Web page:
To ignore that much of the current unrest is this economic and class battle is to misunderstand what is actually happening.

 

Pro-regime demonstration on Wed 3 January

Pro-regime demonstration on Wed 3 January

 

English-speaking Iran

On Iran, the voices that reach us in the English speaking world are overwhelmingly, if not exclusively, the voice of the middle to upper class opposition.

That is not to side line that voice. Iranians must work towards acknowledging, respecting and facilitating the entire canvas of voices.

However, what that means is, whilst most Iranian journalists, commentators and experts in the English language have the best interests of their country at heart, they are also, almost always, anchored in a particular position within the landscape of the country.

It would be like saying that every British voice you hear is a journalist, commentator or expert who is also pro-Brexit and campaigns for Brexit in some way or another.

Or perhaps a better example for the UK is to compare it to the political and media analysis we receive about Jeremy Corbyn.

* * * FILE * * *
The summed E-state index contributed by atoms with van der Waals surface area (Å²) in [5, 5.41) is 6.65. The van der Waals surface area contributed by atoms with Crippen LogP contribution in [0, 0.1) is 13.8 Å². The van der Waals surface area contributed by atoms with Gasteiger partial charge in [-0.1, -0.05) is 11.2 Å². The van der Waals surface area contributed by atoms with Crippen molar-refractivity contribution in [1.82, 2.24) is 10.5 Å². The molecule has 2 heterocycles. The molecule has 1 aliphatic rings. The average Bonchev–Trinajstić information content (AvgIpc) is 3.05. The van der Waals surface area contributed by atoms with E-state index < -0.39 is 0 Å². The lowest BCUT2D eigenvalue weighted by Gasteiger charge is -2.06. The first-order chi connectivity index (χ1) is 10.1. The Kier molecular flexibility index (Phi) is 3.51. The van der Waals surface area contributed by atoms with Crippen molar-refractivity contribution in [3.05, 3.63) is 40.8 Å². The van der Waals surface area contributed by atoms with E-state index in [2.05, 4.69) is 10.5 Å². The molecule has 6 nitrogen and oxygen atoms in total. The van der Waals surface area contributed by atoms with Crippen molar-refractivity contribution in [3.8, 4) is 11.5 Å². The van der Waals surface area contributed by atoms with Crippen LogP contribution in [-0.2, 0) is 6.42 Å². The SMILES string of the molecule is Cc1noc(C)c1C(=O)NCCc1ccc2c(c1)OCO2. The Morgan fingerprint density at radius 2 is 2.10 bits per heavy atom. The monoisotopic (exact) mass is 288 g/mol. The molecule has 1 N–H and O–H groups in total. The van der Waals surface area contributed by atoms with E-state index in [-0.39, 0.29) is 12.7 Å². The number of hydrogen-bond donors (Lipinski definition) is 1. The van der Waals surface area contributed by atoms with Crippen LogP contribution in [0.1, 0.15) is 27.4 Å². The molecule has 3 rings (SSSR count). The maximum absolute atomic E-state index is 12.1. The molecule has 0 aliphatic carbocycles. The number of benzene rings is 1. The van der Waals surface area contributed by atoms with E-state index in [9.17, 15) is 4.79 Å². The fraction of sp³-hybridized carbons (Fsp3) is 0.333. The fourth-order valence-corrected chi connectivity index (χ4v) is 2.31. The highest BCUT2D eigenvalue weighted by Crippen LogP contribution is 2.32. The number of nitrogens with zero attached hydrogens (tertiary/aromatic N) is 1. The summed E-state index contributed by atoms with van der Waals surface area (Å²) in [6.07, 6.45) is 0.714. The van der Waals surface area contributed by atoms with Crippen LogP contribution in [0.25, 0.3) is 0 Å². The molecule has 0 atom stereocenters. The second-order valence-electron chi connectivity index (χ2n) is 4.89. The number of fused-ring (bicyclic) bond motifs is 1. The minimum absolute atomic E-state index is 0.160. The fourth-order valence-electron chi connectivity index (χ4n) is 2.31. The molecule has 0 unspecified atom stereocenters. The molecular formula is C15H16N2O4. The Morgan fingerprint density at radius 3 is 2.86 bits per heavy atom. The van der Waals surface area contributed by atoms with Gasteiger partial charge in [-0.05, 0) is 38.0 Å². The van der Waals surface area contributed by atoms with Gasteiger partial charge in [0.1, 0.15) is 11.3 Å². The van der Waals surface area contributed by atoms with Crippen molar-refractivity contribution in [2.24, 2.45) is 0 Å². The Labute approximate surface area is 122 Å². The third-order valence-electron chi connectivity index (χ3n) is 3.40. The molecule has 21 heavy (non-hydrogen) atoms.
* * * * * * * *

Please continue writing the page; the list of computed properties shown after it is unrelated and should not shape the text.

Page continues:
The opinions we receive on Iran are probably as objective and broad as that.

Yet, even Corbyn supporters who can see through the fog on that issue here in Britain, cannot when it comes to Iran.

Commentators like Paul Mason in the UK are well intentioned but miss the mark on Iran. Because it requires the kind of expert – and fair – analysis that simply doesn’t exist.

And this is probably the biggest disservice to Iranians.

Neither calling legitimate grievance anti-Islamic and anti-revolutionary, nor ignoring the millions who support the revolution will work.

 

Regime Change

Iran is a country made up of many different ilks and a people who continue to hope and strive. They are trying to navigate and enact something better for their society. Just like anywhere else there is push and pull, there are groups who have widely different visions for the future.

Even the most vehement opponent of the Iranian regime is saying we are nowhere near regime change. The reasons for that can be debated. They may assert it is purely and only because of dictatorship and I can only imagine their response to me if I assert that this is not true.

The mistake many Iranian (and non-Iranian) commentators and experts in the English-language make is to anchor the analysis on regime change rather than reality.